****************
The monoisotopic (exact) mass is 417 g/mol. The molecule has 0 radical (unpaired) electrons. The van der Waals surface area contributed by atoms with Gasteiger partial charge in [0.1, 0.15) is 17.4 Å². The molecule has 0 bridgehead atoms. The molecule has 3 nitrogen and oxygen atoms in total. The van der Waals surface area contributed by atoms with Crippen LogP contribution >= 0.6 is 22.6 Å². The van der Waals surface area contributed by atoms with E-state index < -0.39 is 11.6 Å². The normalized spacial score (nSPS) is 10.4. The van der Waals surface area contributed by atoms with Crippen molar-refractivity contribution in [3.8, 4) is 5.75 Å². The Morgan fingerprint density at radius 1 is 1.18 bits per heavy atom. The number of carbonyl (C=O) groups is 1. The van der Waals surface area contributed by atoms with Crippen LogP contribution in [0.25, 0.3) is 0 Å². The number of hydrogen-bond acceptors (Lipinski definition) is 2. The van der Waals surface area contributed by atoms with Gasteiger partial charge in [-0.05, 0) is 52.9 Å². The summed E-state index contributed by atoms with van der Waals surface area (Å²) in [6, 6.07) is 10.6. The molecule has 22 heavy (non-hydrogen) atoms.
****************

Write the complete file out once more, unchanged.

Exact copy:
The monoisotopic (exact) mass is 417 g/mol. The molecule has 0 radical (unpaired) electrons. The van der Waals surface area contributed by atoms with Gasteiger partial charge in [0.1, 0.15) is 17.4 Å². The molecule has 0 bridgehead atoms. The molecule has 3 nitrogen and oxygen atoms in total. The van der Waals surface area contributed by atoms with Crippen LogP contribution >= 0.6 is 22.6 Å². The van der Waals surface area contributed by atoms with E-state index < -0.39 is 11.6 Å². The normalized spacial score (nSPS) is 10.4. The van der Waals surface area contributed by atoms with Crippen molar-refractivity contribution in [3.8, 4) is 5.75 Å². The Morgan fingerprint density at radius 1 is 1.18 bits per heavy atom. The number of carbonyl (C=O) groups is 1. The van der Waals surface area contributed by atoms with Crippen LogP contribution in [0.25, 0.3) is 0 Å². The number of hydrogen-bond acceptors (Lipinski definition) is 2. The van der Waals surface area contributed by atoms with Gasteiger partial charge in [-0.05, 0) is 52.9 Å². The summed E-state index contributed by atoms with van der Waals surface area (Å²) in [6, 6.07) is 10.6. The molecule has 22 heavy (non-hydrogen) atoms.